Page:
Pants & Progress: Women that Made an Impact

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Photo credits here, here, and here.

While ModCloth is known as a destination for unique dresses, we also happen to hold a deep reverence for pants. A challenge to the patriarchy, a tool of resistance, pants have an inherently political history that deserves its time in the spotlight. The next time you go to reach for your favorite distressed jeans, your go-to retro trousers, or those stretch skinnies you can’t live without, take a moment to reflect on the iconic women and their groundbreaking work that made this outfit choice an option.

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Amelia Bloomer

Born in 1818, this native of New York advocated for dress reform alongside her work in the women’s suffrage movement. Her activism began with penning pieces about social issues for her husband’s newspaper. By 1848, Amelia held the First Women’s Rights Convention in Seneca Falls, and created “The Lily” a year later. It began as a publication dedicated to women and the abstinence of alcohol, but later evolved into focusing on women’s issues with the encouragement of Elizabeth Cady Stanton.

It was Bloomer that suggested women adopt a new, more sensible style of dress, trading in constricting corsets and heavily layered petticoats for looser tops and skirts that stopped at the knee with pants underneath. Though this style existed before, Amelia brought the look to popularity, leading to the dress-and-trousers combo acquiring her namesake. She later stated, “As soon as it became known that I was wearing the new dress, letters came pouring in upon me by the hundreds from women all over the country making inquiries about the dress and asking for patterns—showing how ready and anxious women were to throw off the burden of long, heavy skirts.” She later came to focus more on the women’s suffrage movement over dress reform, but her impact was one that rippled across the nation.

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Gladys Bentley

Bentley was an openly lesbian entertainer of the Harlem Renaissance, rising to fame in niche circles during the 1920s and ’30s. After moving to New York City in her late teens, Gladys quickly began performing at rent parties and clubs for tips. While playing at Connie’s Inn one night, a friend mentioned The Mad House was in deep need of a replacement pianist, but wanted a man for the job. “There’s no better time for them to start using a girl,” Bentley boasted of her talents, and it paid off. Following her first performance there to incredible audience acclaim, she convinced the manager she was right and was hired. She eventually went on to play at the neighborhood’s most notorious gay speakeasy, Harry Hansberry’s Clam House.

The blues singer possessed a unique style that included yodeling and growling. She made waves with her customization of popular songs, which involved swapping out the original lyrics for more risqué ones. Gladys also secured her place as a fashion icon of the time. Her penchant for polished male eveningwear became a signature of her piano performances, with bow ties, top hats, and tuxedos bolstering her stage wardrobe. She was a champion of creative, sexual, and aesthetic expression, all of which were no easy feat for the era.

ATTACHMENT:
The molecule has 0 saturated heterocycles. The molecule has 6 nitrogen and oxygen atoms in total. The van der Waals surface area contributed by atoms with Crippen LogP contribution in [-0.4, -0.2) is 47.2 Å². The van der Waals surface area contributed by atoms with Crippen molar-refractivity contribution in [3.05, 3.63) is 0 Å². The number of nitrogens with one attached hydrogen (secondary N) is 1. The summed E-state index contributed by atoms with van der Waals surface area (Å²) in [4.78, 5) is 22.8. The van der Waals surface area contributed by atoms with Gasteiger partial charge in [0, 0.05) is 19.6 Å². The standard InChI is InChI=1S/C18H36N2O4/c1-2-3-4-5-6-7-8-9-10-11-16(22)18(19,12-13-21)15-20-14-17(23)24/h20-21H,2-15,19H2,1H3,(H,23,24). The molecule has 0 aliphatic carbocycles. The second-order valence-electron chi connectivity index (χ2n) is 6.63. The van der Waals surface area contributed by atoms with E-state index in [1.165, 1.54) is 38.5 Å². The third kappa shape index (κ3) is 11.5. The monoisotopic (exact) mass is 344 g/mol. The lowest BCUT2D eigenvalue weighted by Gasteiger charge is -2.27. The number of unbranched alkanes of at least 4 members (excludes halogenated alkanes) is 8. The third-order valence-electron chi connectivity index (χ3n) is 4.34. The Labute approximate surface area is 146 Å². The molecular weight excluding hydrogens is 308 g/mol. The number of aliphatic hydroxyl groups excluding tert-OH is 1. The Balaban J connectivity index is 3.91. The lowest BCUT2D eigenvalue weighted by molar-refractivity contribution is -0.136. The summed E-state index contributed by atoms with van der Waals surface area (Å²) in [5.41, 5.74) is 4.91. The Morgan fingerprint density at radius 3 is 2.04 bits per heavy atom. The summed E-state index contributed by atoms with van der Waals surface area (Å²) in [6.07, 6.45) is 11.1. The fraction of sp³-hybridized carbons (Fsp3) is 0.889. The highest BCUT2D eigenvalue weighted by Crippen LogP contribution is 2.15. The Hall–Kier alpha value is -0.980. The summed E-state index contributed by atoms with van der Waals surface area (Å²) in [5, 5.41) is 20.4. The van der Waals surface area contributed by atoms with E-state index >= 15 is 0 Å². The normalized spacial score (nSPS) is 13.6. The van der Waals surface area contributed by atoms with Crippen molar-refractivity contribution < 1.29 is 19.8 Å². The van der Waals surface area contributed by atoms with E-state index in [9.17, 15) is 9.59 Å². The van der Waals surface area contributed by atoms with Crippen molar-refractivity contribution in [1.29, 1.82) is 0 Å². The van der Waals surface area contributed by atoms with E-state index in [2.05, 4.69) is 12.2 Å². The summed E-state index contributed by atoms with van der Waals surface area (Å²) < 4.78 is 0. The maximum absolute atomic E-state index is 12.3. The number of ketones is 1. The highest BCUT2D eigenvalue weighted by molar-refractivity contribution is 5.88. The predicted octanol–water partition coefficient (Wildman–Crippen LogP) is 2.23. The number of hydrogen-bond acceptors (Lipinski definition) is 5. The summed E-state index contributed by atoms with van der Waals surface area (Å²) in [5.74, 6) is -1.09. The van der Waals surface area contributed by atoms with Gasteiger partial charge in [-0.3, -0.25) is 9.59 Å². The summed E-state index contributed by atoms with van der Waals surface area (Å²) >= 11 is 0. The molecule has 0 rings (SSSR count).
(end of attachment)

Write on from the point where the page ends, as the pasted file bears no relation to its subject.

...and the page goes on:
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Barbara Mikulski

First elected to the House of Representatives in 1976, and then the Senate in 1986, Mikulski shook up the sphere of public office with a clear vision shaped by years of activism. Barbara has a long-standing list of firsts: she was the first Democratic woman to serve in both houses, Maryland’s first state-wide elected female, the first woman on the Democratic leadership team, the first chairwoman on the Senate Appropriations Committee, and the longest-serving woman in the history of Congress. However, her most famous first was not so much in her work, but instead what she wore. Barbara Mikulski led the pantsuit rebellion of 1993.

What began as the simple act of wearing pants and encouraging staffers to do the same became a protest to the misogynist dressing expectations of the U.S. government. In Mikulski’s words, “For a woman to come on the floor in trousers was viewed as a seismographic event.” The pantsuit has now become a style norm in political spheres and professional settings, and we owe much—if not all—of that to Barbara’s boldness.

+Who is your favorite iconic fashion figure?

Sources
Amelia Bloomer: here and here.
Gladys Bentley: here, herehere, and here.
Barbara Mikulski: here, here, and here.

About Savannah

If something's happening on stage, you can probably find Savannah there, from house shows and dramatic theater productions to faraway metal gigs and full-on festivals. Otherwise, she spends her days elbows-deep in carb-heavy meals, rattling about years spent overseas, and testing the creative limits of an all-black wardrobe.

4 Responses to Pants & Progress: Women that Made an Impact

  1. Allie 08/21/2018 at 10:14 am #

    This is lovely! I really enjoyed this nice read before getting my day started. I’m from Maryland and I remember hearing of Barbara Mikulski (I was a child when she started the pants suit revolution). Gladys Bentley sounds like my kind of woman and I love knowing where “bloomers” come from. Thanks!

  2. Keisha 08/21/2018 at 4:58 pm #

    This is such an awesome article. What a refresher to read and take a glimpse at where all of this great style derives!! Love it!

  3. Alecia Debose 08/22/2018 at 4:42 am #

    Excellent piece! I was entertained and learned some things.

  4. Jamie Hale 08/22/2018 at 8:10 am #

    Katherine Hepburn has always been my pant icon. Great to learn about others.

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